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Mysteries of artistic genius

'Chi-hwa-seon' deftly used more ambiguity than detail in its look at a Korean painter.

May 16, 2003|Manohla Dargis | Times Staff Writer

In "Chi-hwa-seon" (Painted Fire), a vividly entertaining portrait of the artist as a boozing womanizer, the 19th century Korean painter known as Oh-won comes across as a man with an irrepressible lust for life. Born into poverty, the artist sprang from the lower depths to become a cultural treasure. Still, although his gifts were transcendent, the man was anything but: Even when ensconced in the royal palace, Oh-won stayed true to his humble roots, rolling about the floor of his gilded cage while bellowing such delicate apercus as, "I can't work without an erection!"

It's thought that Oh-won was born in 1843 and died in 1897, but the years in between remain blurred. Such vagueness could pose a burden for biographical exploration, but for director Im Kwon-taek, ambiguity proves greatly liberating. Freed from the constraints of historical fealty, Im recounts the painter's life in bold strokes rather than with the literalist's painstaking detail, and in the process tells us more about the mysteries of genius than a bushel full of quotidian fact.

For Im, what matters aren't Oh-won's vague early years or the precise coordinates of his journey, but how a man who seemed to emerge from his country's very soil -- his orphan face smeared and body clothed in rags -- became an artist whose renown reached as far as the imperial courts of Korea's onetime colonial master, Japan.

The story of genius can be a tedious affair, filled with self-consciously special people indulging in their gifts and neuroses at the expense of everyone else. Filmmakers love stories about such tortured souls, and the image of Nicole Kidman, as Virginia Woolf, sucking on a fountain pen in "The Hours" while wearily announcing that genius doesn't have to live in the same dreary world as the rest of us, typifies the movies' customary neurasthenic approach. But watching actors furiously knit their brows together in an agony of creation says little about how one man looks at a crane and sees a bird while another transforms the creature into a work of art that, in its enchantment, is the equal of its inspiration.

Genius can be witnessed, desired, envied and loathed but never understood. Im adores his unruly subject, who as an adult is made flesh and boiling blood by actor Choi Min-Sik, but because he doesn't know what made Oh-won tick (or doesn't care), he doesn't try to explain him. There's as little psychological interpretation in "Chi-hwa-seon" as there is historical accounting, only a man in the sensual world. Every so often, a date flashes on screen as the painter bustles by troops whose changing uniforms signal the nation's instability, but Oh-won pays them as little mind as the director. That makes "Chi-hwa-seon" more engaging than the average dusty pageant and mercifully easygoing, especially for audiences unfamiliar with Korea's past.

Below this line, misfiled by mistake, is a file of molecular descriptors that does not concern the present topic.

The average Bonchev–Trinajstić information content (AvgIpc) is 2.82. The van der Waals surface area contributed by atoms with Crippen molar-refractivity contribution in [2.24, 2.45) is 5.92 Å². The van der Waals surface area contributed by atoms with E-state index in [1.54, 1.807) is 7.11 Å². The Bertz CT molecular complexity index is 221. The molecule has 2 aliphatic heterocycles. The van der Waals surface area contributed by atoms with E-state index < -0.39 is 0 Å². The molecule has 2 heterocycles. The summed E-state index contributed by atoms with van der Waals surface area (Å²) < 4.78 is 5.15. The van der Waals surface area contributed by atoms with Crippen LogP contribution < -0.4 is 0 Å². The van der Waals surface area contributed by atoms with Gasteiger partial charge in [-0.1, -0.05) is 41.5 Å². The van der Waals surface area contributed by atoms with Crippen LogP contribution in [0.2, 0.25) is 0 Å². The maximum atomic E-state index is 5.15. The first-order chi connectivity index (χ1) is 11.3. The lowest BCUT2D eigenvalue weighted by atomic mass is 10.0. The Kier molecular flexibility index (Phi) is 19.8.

Im betrays little interest in the specifics of Korean history, but the preservation of the country's cultural riches is at the heart of his later work. He began his career grinding out genre pictures, but in the last few decades has directed elegant, internationally respected features like "Chunhyang" that deploy traditional folk idioms with vibrant urgency.

With his new film, however, Im isn't serving as an archivist or simply reaching for the puzzlement of creation; rather, he's after some core mystery about his country. Oh-won doesn't just represent a rollicking good story for Im; he embodies something essential and essentially indestructible about Korea itself, a country that has somehow sustained its integrity despite epochs of domination.

Although his film couldn't be more different from this one, Paul Schrader once wrote that at the end of "Taxi Driver" Travis "has not been changed, he's been revealed." The idea that lives can be charted like road maps remains a cherished fantasy and often signals the death of character and drama. In "Chi-hwa-seon," a man's life and the country in which he took root change but remain fundamentally unknowable, and all the more beguiling for it.

The years pass as do the ruling powers, but the world continues to offer up its glories. It whispered its secrets to Oh-won, who, in the arc of birds in flight and in the violent beauty of a woman's red dress against a field of green, returned the favor with his art -- then passed on the lesson to another.



MPAA rating: Unrated.

Times guidelines: Some discreet lovemaking, mild adult language.

Choi Min-sik...Jang Seung-up (Oh-won)

Yoo Ho-jung...Mae-hyang

Ahn Sung-ki...Kim Byung-moon

Kim Yeo-jin...Jin-hong

Son Yae-jin...So-woon

Released by Kino International. Director Im Kwon-taek. Producer Lee Tae-won. Executive producer Kang Woo-seok. Screenplay by Kim Yong-oak, Im Kwon-taek; story by Min Byung-sam. Cinematographer Jung Il-sung. Editor Park Soon-duk. Costumes MBC Art Center, Lee Hye-ran. Music Kim Young-dong. Production designer MBC Art Center, Joe Byung-doh. In Korean, with English subtitles. 1 hour, 57 minutes. Laemmle Fairfax, 7907 Beverly Blvd., L.A. (323) 655-4010.

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